Boolie vs. the Garden, Spring Edition

Thankfully I took a quick snapshot with my iPhone after planting our new larkspur as the slugs didn't take long to strip it bare.
Thankfully I took a quick snapshot with my iPhone after planting our new larkspur as the slugs didn’t take long to strip it bare.

We have a little slice of the Columbia River Gorge taking root in our backyard in Portland. One of my wife’s colleagues does research on a larkspur species that grows on the western side of the gorge, Delphinium trolliifolium, and gave us one of his research subjects when he was done with it. I’m not sure of the exact nature of his research, but perhaps it’s to see if bigfoot would rather eat larkspurs or decorate its den with them.

Our particular plant was grown from seeds collected at the trailhead to Angel’s Rest, one of my favorite trails in the Gorge, so I was happy to give it a home in a shady section of our yard. The slugs were happy too as they quickly devoured it. It normally blooms in late March to early April so the hungry little gastropods ruined our chance for flowers this year, but there’s hope for the next. I put some slug bait around it and now there is a lot of new growth springing up. I don’t usually put out slug bait, even the new safer kind as I prefer the live-and-let-live approach, but it was the only way to try and save the plant.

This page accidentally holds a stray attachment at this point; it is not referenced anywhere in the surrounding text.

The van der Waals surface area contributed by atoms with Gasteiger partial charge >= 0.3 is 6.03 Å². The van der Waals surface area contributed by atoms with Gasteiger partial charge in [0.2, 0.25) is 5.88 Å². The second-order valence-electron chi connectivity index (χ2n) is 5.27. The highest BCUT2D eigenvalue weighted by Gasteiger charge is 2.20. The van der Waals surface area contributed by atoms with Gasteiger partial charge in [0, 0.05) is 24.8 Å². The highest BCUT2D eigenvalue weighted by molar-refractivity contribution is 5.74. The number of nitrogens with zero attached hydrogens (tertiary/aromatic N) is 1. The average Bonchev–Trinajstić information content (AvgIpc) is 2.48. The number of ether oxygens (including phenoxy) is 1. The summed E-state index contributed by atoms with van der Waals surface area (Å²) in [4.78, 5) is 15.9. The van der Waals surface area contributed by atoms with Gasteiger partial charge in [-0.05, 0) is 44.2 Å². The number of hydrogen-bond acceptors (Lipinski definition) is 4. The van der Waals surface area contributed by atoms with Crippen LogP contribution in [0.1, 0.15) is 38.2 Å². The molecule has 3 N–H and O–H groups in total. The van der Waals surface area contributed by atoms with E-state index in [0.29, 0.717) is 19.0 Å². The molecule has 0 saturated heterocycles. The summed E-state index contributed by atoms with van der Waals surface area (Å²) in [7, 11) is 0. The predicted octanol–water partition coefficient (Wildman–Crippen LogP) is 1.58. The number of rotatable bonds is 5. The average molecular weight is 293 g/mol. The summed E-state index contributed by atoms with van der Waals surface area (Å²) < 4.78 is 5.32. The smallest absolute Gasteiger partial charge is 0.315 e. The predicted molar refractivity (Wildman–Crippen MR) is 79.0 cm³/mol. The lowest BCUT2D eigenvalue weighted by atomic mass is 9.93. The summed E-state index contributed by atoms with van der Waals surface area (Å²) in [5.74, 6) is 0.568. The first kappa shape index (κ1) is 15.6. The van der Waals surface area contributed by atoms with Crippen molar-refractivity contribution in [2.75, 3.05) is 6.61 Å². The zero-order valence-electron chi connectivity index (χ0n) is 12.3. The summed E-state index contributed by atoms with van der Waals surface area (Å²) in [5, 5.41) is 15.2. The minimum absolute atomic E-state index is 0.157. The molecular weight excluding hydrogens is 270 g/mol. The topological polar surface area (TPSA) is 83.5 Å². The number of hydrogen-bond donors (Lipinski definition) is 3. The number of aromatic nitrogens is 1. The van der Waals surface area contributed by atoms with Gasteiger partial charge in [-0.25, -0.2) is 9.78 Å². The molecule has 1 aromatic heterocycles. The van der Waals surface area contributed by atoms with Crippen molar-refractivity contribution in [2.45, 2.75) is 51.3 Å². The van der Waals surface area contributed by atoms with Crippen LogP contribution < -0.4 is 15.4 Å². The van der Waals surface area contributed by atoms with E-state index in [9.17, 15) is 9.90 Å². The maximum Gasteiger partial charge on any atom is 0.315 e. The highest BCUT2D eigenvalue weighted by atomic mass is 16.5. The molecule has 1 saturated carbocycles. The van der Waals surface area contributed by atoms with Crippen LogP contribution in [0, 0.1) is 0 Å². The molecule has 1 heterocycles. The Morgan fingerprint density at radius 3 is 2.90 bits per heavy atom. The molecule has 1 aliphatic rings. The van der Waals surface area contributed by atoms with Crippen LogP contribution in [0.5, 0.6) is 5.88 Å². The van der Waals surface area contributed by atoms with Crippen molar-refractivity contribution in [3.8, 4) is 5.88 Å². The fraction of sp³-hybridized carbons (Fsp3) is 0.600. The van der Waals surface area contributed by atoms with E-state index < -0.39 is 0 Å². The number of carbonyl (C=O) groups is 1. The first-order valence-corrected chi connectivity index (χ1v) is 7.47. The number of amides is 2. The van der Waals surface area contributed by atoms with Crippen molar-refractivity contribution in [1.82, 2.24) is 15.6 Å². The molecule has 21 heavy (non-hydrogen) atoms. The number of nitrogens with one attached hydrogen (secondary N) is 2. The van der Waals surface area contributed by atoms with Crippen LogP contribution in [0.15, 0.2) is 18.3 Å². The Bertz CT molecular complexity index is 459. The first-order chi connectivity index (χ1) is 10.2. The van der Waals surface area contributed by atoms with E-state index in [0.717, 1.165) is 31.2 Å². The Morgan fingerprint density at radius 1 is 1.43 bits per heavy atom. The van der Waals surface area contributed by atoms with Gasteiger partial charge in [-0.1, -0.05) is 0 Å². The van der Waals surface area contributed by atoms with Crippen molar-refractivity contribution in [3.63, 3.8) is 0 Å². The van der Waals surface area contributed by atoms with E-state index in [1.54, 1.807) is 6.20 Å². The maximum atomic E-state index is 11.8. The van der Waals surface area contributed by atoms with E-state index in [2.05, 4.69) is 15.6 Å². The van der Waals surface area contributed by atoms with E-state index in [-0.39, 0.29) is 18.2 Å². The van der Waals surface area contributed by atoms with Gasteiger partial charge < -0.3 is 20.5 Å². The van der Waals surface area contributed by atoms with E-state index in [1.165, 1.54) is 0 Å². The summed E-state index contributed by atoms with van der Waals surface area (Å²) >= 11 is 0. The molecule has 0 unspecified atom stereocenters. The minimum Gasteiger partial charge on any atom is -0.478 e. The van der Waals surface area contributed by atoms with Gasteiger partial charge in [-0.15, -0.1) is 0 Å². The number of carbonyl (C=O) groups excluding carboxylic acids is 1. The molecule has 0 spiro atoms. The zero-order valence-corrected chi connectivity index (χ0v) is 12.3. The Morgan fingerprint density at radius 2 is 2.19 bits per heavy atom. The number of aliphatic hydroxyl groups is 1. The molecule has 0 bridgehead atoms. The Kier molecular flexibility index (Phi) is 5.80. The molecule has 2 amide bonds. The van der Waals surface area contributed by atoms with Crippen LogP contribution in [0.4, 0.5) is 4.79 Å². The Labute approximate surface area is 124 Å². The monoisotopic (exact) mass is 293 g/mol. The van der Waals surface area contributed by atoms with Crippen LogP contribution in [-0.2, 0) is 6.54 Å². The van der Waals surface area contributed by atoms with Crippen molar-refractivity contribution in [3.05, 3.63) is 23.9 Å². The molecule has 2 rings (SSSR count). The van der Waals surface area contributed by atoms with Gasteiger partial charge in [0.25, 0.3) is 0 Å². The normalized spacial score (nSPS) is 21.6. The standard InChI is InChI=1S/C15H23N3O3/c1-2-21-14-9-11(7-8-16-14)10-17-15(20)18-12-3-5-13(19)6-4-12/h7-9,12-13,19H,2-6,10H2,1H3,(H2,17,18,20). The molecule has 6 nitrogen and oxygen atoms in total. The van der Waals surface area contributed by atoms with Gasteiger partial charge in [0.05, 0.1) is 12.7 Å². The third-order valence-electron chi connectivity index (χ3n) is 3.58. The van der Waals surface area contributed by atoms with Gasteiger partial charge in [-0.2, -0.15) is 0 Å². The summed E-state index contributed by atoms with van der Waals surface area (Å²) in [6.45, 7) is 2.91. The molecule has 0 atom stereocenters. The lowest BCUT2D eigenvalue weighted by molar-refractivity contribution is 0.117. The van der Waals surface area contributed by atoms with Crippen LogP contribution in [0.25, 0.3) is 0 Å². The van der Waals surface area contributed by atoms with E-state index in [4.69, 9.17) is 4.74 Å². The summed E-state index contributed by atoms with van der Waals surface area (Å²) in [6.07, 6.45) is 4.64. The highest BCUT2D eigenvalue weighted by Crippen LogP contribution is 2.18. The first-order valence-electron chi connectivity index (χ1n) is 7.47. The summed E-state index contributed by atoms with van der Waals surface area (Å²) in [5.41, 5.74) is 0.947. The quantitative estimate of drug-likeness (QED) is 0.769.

The slugs may have done in the lobelia as well that we planted last fall as part of the new hummingbird garden in memory of my mother-in-law, as it hasn’t poked up out of the earth yet. One of the salvias has also shown no signs of life, perhaps the unusually wet winter and spring did it in, but there have been at least some signs of life from all of the other new arrivals. The new dogwood in particular did just fine during the winter and is now leafing out like crazy.

Some of the other new plants are showing signs of late night devourings as well, so perhaps I need to apply the slug bait a little more liberally until the plants are better established. I think most of our garden slugs aren’t native, so there’s that at least.

I was also pleased to see that the handful of ferns I transplanted from the side of the house are unrolling new fronds, I was most worried about the one with delicate lace-like fronds but it seems to be doing the best of all of them. Between the ferns, the trillium doing the best it ever has, the new hostas sprouting up, and the new larkspur hopefully making a comeback, Redwood Corner is starting to take shape.